Sage (Cratystylis subspinescens) in the Western Australian rangelands

Page last updated: Tuesday, 13 July 2021 - 4:33pm

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Sage (Cratystylis subspinescens) is one of many plant species found in the Western Australian rangelands.

This page provides a summary of the plant's value for pastoralism. Pastoral lessees and station managers can use this information to assess pasture condition and trend.

Indicator value

Sage is a desirable species that has a tendency to occur as the dominant shrub in areas preferred by livestock. Where these stands occur in salt lake and saline river communities, it generally indicates that pasture has been overused, but in saline hill pastures and basaltic hills, a strong presence of sage indicates good pasture condition. It also indicates good pasture condition where it occurs in saltbush-dominated communities. It declines if heavily grazed, but can persist in favourable niches; however, continuous heavy grazing will remove sage from these refuges.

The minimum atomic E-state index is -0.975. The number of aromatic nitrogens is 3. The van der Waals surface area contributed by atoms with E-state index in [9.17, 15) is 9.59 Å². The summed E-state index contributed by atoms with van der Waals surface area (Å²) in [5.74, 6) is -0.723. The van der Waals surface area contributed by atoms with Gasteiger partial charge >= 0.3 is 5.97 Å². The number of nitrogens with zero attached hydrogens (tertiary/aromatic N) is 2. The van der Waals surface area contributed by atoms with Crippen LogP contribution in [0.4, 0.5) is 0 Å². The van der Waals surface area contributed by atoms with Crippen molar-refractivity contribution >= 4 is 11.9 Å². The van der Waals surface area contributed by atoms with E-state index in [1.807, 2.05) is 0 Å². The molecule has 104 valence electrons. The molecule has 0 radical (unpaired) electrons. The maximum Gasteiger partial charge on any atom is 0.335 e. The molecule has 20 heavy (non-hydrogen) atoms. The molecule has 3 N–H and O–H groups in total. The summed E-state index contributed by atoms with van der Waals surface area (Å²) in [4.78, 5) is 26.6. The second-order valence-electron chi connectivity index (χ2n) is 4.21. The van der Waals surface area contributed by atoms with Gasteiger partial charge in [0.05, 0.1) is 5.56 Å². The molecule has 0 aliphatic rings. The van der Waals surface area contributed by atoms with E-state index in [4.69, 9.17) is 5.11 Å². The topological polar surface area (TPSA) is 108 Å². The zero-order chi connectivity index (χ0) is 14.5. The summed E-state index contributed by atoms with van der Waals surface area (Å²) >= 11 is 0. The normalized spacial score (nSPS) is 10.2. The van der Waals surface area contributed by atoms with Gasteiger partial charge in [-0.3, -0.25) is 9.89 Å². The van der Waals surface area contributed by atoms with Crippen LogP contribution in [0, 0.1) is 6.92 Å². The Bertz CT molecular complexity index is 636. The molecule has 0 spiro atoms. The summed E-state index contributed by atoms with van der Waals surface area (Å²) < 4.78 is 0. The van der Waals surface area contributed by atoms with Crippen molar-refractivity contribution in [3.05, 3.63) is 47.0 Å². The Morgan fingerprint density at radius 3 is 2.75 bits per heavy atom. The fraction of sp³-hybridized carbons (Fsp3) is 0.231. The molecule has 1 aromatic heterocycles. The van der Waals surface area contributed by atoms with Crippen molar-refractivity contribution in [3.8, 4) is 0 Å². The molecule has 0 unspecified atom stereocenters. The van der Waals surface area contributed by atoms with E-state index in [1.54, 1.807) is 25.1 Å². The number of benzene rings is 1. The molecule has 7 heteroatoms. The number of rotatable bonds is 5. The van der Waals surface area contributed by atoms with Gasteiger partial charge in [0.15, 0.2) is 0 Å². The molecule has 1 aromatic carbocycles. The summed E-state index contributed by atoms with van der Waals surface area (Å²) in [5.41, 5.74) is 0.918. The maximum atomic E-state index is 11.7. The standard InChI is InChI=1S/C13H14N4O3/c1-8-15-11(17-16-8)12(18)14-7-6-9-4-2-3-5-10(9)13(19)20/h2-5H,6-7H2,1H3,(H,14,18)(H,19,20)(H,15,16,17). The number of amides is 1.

Forage value

Sage is not as palatable as the saltbushes it grows with, but where livestock water is saline, sage is preferred over saltbush.


Heavy soils, gilgai, saline hills

General description

Sage is a dense shrub that can reach 2m tall under optimal conditions. The ends of the twigs resemble blunt thorns. The greyish-green leaves are smooth and up to 1cm long. They give off a sage-like smell when crushed. The leaves are not succulent and the young shoots are often a pale greenish yellow. The flowers are small, white and daisy-like, up to 5mm across. The spent flowers splay open to expose feathery, thistle-like seeds.